The congressman said he believes Trump’s publicly stated opposition to abortion and the strong pro-life stance of some of his key cabinet appointments and of Vice President-elect Mike Pence indicate that “he will protect life.”

Trump has vowed to nominate people to the Supreme Court who would reflect the jurisprudence of the late Associate Justice Antonin Scalia, who opposed abortion on constitutional grounds.

Rooney said he expects that the new administration and Congress will also be supportive of religious liberty issues.

This proved to be controversial for the Obama administration when the Little Sisters of the Poor and other Catholic institutions brought a case to the Supreme Court challenging the Department of Health and Human Services’ mandate under the Affordable Care Act.

They said it required them to violate their faith by providing employee health insurance coverage for abortion-inducing drugs, contraception and sterilization procedures.

Another panelist, Jessica Chilin-Hernández, works for Georgetown University’s Kalmanovitz Initiative for Labor and the Working Poor, and is an advocate for undocumented immigrants at the university. She emphasized the importance of the new administration and Congress working together on immigration reform that would provide a path to citizenship for the nation’s 11 million undocumented immigrants.

“No human being is illegal,” she said.

During the campaign, Trump said that all immigrants who have entered the country illegally should be subject to deportation, but he said his priority would be to deport undocumented immigrants who have committed crimes.

Recently more than 100 Catholic college and university presidents have urged the new leadership in Washington to continue protected status for undocumented students, which Chilin-Hernández also advocated.

She herself is a native of El Salvador who immigrated to the United States as a child with her family, and graduated from the College of William & Mary as a “Dreamer” student.

She noted that she is able to remain in the United States through the Temporary Protected Status program, but she urged that lawmakers and the administration seek a permanent solution that would “uphold the dignity of migrants and support their journey as new Americans.”

Chilin-Hernández said that following Trump’s election as president, “I felt fear unlike any I had felt before…The U.S. Department of Homeland Security knows where I live,” she said, expressing her fear of being deported. She added that the uncertainty of her status made her feel “marginalized from the American dream.”

Ending that protected status for the undocumented immigrants attending school would be “most unfair to our students, their dreams and their hopes,” she said.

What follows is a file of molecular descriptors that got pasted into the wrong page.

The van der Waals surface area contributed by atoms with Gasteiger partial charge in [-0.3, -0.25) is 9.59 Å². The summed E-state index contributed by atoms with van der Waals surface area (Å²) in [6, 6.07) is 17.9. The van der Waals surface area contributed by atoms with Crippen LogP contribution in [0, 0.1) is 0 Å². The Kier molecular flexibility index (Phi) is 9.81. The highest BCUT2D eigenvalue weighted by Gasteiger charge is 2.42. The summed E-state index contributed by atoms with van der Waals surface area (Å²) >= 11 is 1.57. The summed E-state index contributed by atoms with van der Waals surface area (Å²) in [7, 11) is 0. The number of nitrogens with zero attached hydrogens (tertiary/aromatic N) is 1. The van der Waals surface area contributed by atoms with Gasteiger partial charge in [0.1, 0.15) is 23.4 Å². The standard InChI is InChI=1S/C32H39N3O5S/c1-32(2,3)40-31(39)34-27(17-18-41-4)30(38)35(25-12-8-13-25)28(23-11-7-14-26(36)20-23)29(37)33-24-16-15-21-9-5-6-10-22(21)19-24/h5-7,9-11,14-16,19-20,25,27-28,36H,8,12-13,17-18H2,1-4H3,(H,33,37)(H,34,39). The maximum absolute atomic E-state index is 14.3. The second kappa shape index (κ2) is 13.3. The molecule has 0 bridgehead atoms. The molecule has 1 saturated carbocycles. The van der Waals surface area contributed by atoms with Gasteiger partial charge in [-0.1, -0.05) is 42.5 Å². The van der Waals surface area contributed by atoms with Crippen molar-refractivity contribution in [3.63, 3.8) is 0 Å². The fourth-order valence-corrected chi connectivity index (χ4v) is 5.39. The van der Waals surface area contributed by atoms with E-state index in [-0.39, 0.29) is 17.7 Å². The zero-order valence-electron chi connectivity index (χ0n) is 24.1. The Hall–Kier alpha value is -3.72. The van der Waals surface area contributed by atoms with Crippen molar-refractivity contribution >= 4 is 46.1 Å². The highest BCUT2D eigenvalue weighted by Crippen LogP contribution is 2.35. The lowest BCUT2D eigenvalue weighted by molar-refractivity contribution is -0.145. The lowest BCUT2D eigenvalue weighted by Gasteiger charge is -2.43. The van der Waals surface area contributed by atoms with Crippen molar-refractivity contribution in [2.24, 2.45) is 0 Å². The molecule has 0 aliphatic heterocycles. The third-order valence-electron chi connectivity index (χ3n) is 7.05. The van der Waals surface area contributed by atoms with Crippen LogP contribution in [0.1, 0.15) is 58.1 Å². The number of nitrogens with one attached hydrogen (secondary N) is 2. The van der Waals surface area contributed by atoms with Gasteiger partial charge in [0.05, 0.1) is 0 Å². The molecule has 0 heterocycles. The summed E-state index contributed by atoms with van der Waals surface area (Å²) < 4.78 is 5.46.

The importance of seeing the humanity of the world’s 65 million migrants and refugees was emphasized by Rosenhauer of Catholic Relief Services, who said, “Refugees are not our enemies. They are our struggling brothers and sisters,” who often don’t have access to essential things like clean water and food.

“They’re not a burden, they’re not too far away to matter to us,” she added.

Rooney said he agreed with the importance of finding a just resolution for the nation’s immigrants. “No one wants to harm people who are here, and not respect their human rights,” he said. “…We have to overhaul our immigration system to deal responsibly with people here, and also secure our borders so we have territorial integrity.”

The head of Catholic Charities in Washington said he was disheartened by the acrimony and some of the statements made during the presidential campaign, and he added that he found some of Trump’s comments about women especially troubling. But he has hope that things will get better as the new president takes office.

“We can still find ways to listen to those we disagree with and find common ground,” Enzler said.

That point was echoed by Rosenhauer, who said, “We must stand up for what we believe with those who disagree, but do it with kindness.”

Chilin-Hernández said that rather than always looking to debate issues, and seeking to defeat an opponent, it would be better to seek to dialogue with them and find common ground.

That search for the common good was also emphasized by Campbell, who said, “We the people of the United States, all of us, can solve problems if we work together.”

The panel ended on a lighter note, when the participants were asked to imagine what they might tweet to the new president, who is known for using Twitter to voice his views.

Expressing hope for immigration reform and citizenship for the nation’s undocumented residents, Chilin-Hernández said she would sign her tweet, #HeretoStay.

Rosenhauer said her tweet would encourage the new president to remember each day how his policies affect the least among us, and she would sign it #Matthew25.

Enzler, noting that Catholic Charities’ headquarters is not far from the new Trump Hotel in downtown Washington, said in his tweet he would invite the new president to meet with homeless families served by the agency.